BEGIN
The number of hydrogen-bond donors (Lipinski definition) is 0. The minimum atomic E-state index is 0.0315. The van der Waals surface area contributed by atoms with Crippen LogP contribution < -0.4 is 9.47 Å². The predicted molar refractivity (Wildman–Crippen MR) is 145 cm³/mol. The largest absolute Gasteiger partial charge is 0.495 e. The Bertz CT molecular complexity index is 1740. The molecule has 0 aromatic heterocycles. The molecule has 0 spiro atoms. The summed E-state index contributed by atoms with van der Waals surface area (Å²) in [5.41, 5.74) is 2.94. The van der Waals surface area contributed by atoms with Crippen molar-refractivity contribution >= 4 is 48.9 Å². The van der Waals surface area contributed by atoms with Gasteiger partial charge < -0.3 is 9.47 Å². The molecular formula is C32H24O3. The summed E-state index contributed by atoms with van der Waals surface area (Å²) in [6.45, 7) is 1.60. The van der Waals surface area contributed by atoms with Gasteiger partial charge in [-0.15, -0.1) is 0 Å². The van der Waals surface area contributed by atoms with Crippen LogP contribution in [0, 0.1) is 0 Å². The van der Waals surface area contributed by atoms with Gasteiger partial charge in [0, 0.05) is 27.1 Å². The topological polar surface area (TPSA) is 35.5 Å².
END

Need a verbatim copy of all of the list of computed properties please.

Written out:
The number of hydrogen-bond donors (Lipinski definition) is 0. The minimum atomic E-state index is 0.0315. The van der Waals surface area contributed by atoms with Crippen LogP contribution < -0.4 is 9.47 Å². The predicted molar refractivity (Wildman–Crippen MR) is 145 cm³/mol. The largest absolute Gasteiger partial charge is 0.495 e. The Bertz CT molecular complexity index is 1740. The molecule has 0 aromatic heterocycles. The molecule has 0 spiro atoms. The summed E-state index contributed by atoms with van der Waals surface area (Å²) in [5.41, 5.74) is 2.94. The van der Waals surface area contributed by atoms with Crippen molar-refractivity contribution >= 4 is 48.9 Å². The van der Waals surface area contributed by atoms with Gasteiger partial charge < -0.3 is 9.47 Å². The molecular formula is C32H24O3. The summed E-state index contributed by atoms with van der Waals surface area (Å²) in [6.45, 7) is 1.60. The van der Waals surface area contributed by atoms with Gasteiger partial charge in [-0.15, -0.1) is 0 Å². The van der Waals surface area contributed by atoms with Crippen LogP contribution in [0, 0.1) is 0 Å². The van der Waals surface area contributed by atoms with Gasteiger partial charge in [0, 0.05) is 27.1 Å². The topological polar surface area (TPSA) is 35.5 Å².